Friday, March 13, 2009

Temporary Improvements

This morning, we split into two groups. One went to the Placement Center, where they spent one-on-one time with children living with mental and physical disabilities. I went with the other group to the hospital, where we spent a few hours with a group of abandoned babies two to seven months old. I walked in and saw the cutest baby girl named Georgiana; she has big blue eyes and can’t sit still. It turned out that she was going to get picked up to go to her new foster family that morning. Hopefully it’ll go well, and she’ll have a new home. Then I held a two-month-old boy named Mihail who looked a little like a very contemplative and concerned old man. He was tired and before long fell asleep in my arms. Every now and then he would stretch out and smile, and it was adorable. I think that these babies get more one-on-one attention than children in other institutions, but all the individual attention a child can get is valuable since contact is such an important part of emotional development. I know that, due to our limited time here, we can’t have a lasting affect on the lives of such young children, but I’m glad that we are here to provide, in the very least, temporary improvement.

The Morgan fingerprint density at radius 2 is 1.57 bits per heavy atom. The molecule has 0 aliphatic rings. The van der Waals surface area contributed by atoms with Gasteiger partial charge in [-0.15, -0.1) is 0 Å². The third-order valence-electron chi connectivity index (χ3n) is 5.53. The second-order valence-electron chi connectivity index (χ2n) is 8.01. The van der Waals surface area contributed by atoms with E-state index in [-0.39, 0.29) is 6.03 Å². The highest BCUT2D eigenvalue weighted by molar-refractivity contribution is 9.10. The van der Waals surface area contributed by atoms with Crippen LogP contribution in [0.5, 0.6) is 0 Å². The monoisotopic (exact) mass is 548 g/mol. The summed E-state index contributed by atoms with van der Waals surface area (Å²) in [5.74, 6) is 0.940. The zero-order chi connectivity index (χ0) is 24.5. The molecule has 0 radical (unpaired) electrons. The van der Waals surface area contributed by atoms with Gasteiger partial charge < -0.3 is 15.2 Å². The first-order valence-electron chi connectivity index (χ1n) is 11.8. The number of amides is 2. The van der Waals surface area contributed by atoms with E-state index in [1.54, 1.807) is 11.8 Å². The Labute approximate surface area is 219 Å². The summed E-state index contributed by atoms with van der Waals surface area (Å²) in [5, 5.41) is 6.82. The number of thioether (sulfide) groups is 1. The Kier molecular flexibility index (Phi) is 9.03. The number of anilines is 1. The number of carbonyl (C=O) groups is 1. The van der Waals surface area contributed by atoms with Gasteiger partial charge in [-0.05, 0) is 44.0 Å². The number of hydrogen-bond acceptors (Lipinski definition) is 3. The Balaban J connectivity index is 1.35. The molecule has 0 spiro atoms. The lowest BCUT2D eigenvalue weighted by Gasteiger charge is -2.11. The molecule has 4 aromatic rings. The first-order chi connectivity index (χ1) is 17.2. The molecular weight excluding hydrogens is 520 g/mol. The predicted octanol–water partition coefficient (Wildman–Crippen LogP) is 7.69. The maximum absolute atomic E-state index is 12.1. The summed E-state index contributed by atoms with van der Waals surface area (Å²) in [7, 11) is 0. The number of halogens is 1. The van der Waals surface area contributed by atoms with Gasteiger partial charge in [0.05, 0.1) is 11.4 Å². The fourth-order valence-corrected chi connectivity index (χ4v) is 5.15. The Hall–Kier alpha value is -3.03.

After a morning spent at the hospital, I went again to Open Door, the after-school program for Roma children. There, they are given extra work to help them improve in the subjects they’ve been studying in school. They are also given a hot meal, a shower, and clean clothes. Romas are discriminated against in Romania, and have limited opportunities to improve their quality of life. Hopefully, Open Door will motivate the children there to go on to receive a higher education and improve their lives. The kids there live in houses made of barbed wire, sheet metal, and wood, most without running water or electricity. Despite sub-standard living conditions, they’re absolutely hilarious and just as spirited as kids who have a stable home environment and an air conditioner. It’s an incredible program and a huge triumph for the amazing people who organized and run it.
Yesterday I spent the morning at the Placement Center. There are toys there and wonderful professionals who care for the seven children I met. But it’s still heartbreaking and difficult being there because all I want to do is help the children overcome these impossible obstacles. And I can’t. I realize that the six days I’ll be volunteering here will not be enough to make a significant difference to them, and that’s been the most difficult facet of this trip. In day-to-day life back home, I approached problems with a “fix it” attitude, and, of course, I can do nothing of the sort here. I want to make it better, and I know that I can’t.
-- Anna Cummings

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